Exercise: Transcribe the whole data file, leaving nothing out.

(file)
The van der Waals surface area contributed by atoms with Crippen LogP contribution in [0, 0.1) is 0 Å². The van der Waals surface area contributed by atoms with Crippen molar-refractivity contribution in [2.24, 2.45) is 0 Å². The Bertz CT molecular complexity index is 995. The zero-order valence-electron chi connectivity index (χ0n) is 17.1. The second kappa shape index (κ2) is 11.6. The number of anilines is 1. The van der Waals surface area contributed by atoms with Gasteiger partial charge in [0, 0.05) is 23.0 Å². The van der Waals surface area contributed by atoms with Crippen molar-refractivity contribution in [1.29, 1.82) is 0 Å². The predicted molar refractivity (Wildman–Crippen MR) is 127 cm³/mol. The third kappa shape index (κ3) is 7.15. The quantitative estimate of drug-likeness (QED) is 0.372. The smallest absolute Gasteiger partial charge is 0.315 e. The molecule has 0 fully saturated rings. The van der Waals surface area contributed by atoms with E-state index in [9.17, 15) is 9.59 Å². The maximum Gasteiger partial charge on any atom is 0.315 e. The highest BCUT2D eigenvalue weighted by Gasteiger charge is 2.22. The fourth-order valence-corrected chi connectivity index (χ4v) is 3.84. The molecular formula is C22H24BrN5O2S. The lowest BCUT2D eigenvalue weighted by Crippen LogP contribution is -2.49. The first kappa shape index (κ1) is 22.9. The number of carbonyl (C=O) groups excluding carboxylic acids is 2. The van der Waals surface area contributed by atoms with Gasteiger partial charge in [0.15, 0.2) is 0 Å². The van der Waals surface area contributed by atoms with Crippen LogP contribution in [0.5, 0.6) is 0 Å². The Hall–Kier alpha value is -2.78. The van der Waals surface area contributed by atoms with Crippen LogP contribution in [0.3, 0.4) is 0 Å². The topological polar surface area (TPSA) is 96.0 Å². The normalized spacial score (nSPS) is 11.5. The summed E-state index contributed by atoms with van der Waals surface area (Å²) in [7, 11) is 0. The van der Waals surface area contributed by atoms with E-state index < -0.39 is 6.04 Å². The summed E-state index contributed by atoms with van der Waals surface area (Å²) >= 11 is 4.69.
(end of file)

The van der Waals surface area contributed by atoms with Crippen LogP contribution in [0, 0.1) is 0 Å². The van der Waals surface area contributed by atoms with Crippen molar-refractivity contribution in [2.24, 2.45) is 0 Å². The Bertz CT molecular complexity index is 995. The zero-order valence-electron chi connectivity index (χ0n) is 17.1. The second kappa shape index (κ2) is 11.6. The number of anilines is 1. The van der Waals surface area contributed by atoms with Gasteiger partial charge in [0, 0.05) is 23.0 Å². The van der Waals surface area contributed by atoms with Crippen molar-refractivity contribution in [1.29, 1.82) is 0 Å². The predicted molar refractivity (Wildman–Crippen MR) is 127 cm³/mol. The third kappa shape index (κ3) is 7.15. The quantitative estimate of drug-likeness (QED) is 0.372. The smallest absolute Gasteiger partial charge is 0.315 e. The molecule has 0 fully saturated rings. The van der Waals surface area contributed by atoms with E-state index in [9.17, 15) is 9.59 Å². The maximum Gasteiger partial charge on any atom is 0.315 e. The highest BCUT2D eigenvalue weighted by Gasteiger charge is 2.22. The fourth-order valence-corrected chi connectivity index (χ4v) is 3.84. The molecular formula is C22H24BrN5O2S. The lowest BCUT2D eigenvalue weighted by Crippen LogP contribution is -2.49. The first kappa shape index (κ1) is 22.9. The number of carbonyl (C=O) groups excluding carboxylic acids is 2. The van der Waals surface area contributed by atoms with Gasteiger partial charge in [0.15, 0.2) is 0 Å². The van der Waals surface area contributed by atoms with Crippen LogP contribution in [0.5, 0.6) is 0 Å². The Hall–Kier alpha value is -2.78. The van der Waals surface area contributed by atoms with Crippen LogP contribution in [0.3, 0.4) is 0 Å². The topological polar surface area (TPSA) is 96.0 Å². The normalized spacial score (nSPS) is 11.5. The summed E-state index contributed by atoms with van der Waals surface area (Å²) in [7, 11) is 0. The van der Waals surface area contributed by atoms with E-state index < -0.39 is 6.04 Å². The summed E-state index contributed by atoms with van der Waals surface area (Å²) >= 11 is 4.69.